If you do submit/sit assessments and these are impacted by Extenuating Circumstances, we strongly advise you to report using the process below, regardless of University guidance. The Examining Board may not be able to offer any remedy if you pass the assessment but your report may be helpful if you need to appeal later.

  2. To report Extenuating Circumstances before the deadline and defer your assessment. If you choose this option and your Extenuating Circumstances are accepted, the University will offer you:

  • An extension - For coursework, you will initially be offered a two week extension to your submission deadline wherever possible. If you are given an extension, that will be deemed as the remedy. If your circumstances continue or worsen so that you are unable to submit by the extended deadline, you should be offered another remedy as below. If you choose to submit at the extended deadline, you will be seen by the University as declaring yourself well enough to do so as above.
  • Other Remedies - For non-attendance at exams, where an extension is not possible, and/or where you are unable to submit by the extended deadline, you will receive a zero mark. The Examining Board can disregard the assessment(s) you have failed and allow you another 1st, 2nd or 3rd attempt (depending on what attempt you were on) at the next available opportunity.

There are some very important points you may need to consider if deciding to defer an assessment to the next available opportunity. Further information is available on our Deferring Asssessments page.

 

Although these are the only options currently offered by the University, we still strongly advise you to report Extenuating Circumstances for assessments you do submit if you feel that they were impacted. The University are very clear at the moment that they will not accept Extenuating Circumstances for assessments you do sit/submit, unless they relate to a protected characteristic or caring responsibilities, but that decision may be open to challenge in certain circumstances.

How to Report Extenuating Circumstances

The University’s rules state that you must use the Extenuating Circumstances reporting form through your SIMS online account. You must submit a new Extenuating Circumstances form for each assessment period.

It is essential that you explain how your circumstances meet the University’s definition of being

  • severe and exceptional; and
  • unforeseen or unavoidable; and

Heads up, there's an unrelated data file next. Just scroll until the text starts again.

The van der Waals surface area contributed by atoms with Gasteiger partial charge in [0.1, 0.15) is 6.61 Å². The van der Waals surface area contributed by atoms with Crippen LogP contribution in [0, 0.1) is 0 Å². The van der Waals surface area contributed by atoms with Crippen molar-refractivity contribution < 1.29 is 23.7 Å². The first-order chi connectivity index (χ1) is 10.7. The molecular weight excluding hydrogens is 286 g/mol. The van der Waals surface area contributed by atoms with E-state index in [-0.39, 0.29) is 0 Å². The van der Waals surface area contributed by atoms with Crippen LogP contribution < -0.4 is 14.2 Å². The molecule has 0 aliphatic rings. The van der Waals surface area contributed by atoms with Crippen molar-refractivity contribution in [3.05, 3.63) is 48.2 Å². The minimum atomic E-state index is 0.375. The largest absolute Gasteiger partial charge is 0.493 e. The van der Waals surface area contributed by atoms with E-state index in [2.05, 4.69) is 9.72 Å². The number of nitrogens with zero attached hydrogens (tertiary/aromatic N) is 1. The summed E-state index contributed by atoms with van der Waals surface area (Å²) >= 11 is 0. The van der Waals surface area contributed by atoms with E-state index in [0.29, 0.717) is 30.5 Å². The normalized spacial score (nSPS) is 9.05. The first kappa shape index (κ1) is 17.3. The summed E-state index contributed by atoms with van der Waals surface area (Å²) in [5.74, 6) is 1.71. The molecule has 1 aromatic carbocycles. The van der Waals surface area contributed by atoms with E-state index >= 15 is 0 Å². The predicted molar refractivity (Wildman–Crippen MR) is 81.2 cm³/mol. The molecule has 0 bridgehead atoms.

• close in time to the Assessment, or demonstrate that the circumstances continued to have an impact on your academic performance in the assessment.

If the University decide that your circumstances do not meet this criteria, they will be rejected.

When writing your form, it is important to explain how your particular circumstances meet the definition above and how they have prevented you from engaging in your course. You will need to explain not only what has happened but also when it happened, when your assessments took place and spell out the effect it had on you and your ability to study as normal, e.g. lost study time, difficulty concentrating and/or retaining information.

When explaining your circumstances, Student Advice recommend the following structure:

  • Explain what the issues are, when they started and if they are ongoing;
  • Explain how the circumstances have affected you (emotionally, physically and otherwise);
  • Explain exactly how this has affected your academic performance.

Evidence

The University is permitting you to self-certify for non-submission of coursework or non-attendance at exams. This means that you are not required to provide evidence but, if you do have evidence, we strongly advise you to keep it safe just in case you are asked to submit it later. You should also explain in your application what evidence you have.

If you sit or start to sit an assessment and you report circumstances that relate to 

  • a protected characteristic; or
  • becoming ill or suffering technical difficulties that meant you could not complete an assessment;

you must submit evidence to support your declaration, which should be on headed paper, signed and dated, from a recognised authority e.g. a letter from doctor. If you are unable to submit the evidence via the form in SIMS, send it to your School via email. Your School Office should be able to confirm the relevant email address.

Remedies

If your extenuating circumstances submission is accepted, the following remedies are available through the Extenuating Circumstances procedure and may be applied by your School: